Featured Research

from universities, journals, and other organizations

Mars constantly loses part of its atmosphere to space due to solar wind

Date:
March 14, 2010
Source:
University of Leicester
Summary:
Space physicists have identified the impact of the Sun on Mars' atmosphere. The scientists report that Mars is constantly losing part of its atmosphere to space. The new study shows that pressure from solar wind pulses is a significant contributor to Mars's atmospheric escape.

Mars is constantly losing part of its atmosphere to space.
Credit: NASA

Space physicists from the University of Leicester are part of an international team that has identified the impact of the Sun on Mars' atmosphere.

Related Articles


Writing in the AGU journal Geophysics Research Letters, the scientists report that Mars is constantly losing part of its atmosphere to space.

The new study shows that pressure from solar wind pulses is a significant contributor to Mars's atmospheric escape.

The researchers analysed solar wind data and satellite observations that track the flux of heavy ions leaving Mars's atmosphere. The authors found that Mars's atmosphere does not drift away at a steady pace; instead, atmospheric escape occurs in bursts.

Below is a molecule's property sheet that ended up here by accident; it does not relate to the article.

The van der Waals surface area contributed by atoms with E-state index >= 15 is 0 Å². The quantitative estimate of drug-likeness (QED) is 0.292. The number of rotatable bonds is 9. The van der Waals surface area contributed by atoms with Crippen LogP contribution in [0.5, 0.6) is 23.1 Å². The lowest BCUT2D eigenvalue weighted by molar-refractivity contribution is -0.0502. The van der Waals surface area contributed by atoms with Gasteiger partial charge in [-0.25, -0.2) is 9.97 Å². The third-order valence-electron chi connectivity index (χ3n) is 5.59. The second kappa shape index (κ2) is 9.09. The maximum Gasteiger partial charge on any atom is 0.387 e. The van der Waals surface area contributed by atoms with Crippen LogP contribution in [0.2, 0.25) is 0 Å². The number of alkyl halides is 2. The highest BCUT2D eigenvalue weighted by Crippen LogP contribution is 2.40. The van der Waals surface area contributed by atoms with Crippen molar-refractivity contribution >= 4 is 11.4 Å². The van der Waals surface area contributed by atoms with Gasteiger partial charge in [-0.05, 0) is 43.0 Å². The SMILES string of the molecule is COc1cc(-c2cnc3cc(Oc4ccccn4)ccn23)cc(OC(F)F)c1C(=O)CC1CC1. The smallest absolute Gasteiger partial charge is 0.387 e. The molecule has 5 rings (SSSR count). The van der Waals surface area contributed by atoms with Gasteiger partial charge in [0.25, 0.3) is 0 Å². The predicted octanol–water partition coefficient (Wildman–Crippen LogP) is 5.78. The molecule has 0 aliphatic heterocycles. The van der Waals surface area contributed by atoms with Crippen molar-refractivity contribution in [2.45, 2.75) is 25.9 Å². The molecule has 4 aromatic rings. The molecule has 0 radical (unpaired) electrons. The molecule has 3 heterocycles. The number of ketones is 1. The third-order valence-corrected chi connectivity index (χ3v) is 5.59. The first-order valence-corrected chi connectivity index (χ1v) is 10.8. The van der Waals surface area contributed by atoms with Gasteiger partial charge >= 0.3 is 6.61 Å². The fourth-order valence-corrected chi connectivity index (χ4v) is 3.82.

The researchers related those bursts of atmospheric loss to solar events known as corotating interaction regions (CIRs). CIRs form when regions of fast solar wind encounter slower solar wind, creating a high-pressure pulse. When these CIR pulses pass by Mars, they can drive away particles from Mars's atmosphere.

The authors found that during times when these CIRs occurred, the outflow of atmospheric particles from Mars was about 2.5 times the outflow when these events were not occurring. Furthermore, about one third of the material lost from Mars into space is lost during the impact and passing of CIRs.

The study should help scientists better understand the evolution of Mars's atmosphere.

Professor Mark Lester, Head of the Department of Physics and Astronomy at the University of Leicester said: "The main reason it happens at Mars and not at Earth is the lack of a magnetic field produced by the planet, which protects the atmosphere at Earth.

"One other aspect of this work is that the observations were made during a very quiet period in the eleven year solar cycle and so we would expect the effect of these and other large scale disturbances to be higher at other times in the solar cycle."

Leicester's role in the study was to analyse the data using ideas that academic researchers had from discussions within the Radio and Space Plasma Physics Research Group.


Story Source:

The above story is based on materials provided by University of Leicester. Note: Materials may be edited for content and length.


Journal Reference:

  1. Edberg et al. Pumping out the atmosphere of Mars through solar wind pressure pulses. Geophysical Research Letters, 2010; 37 (3): L03107 DOI: 10.1029/2009GL041814

Cite This Page:

University of Leicester. "Mars constantly loses part of its atmosphere to space due to solar wind." ScienceDaily. ScienceDaily, 14 March 2010. <www.sciencedaily.com/releases/2010/03/100312133725.htm>.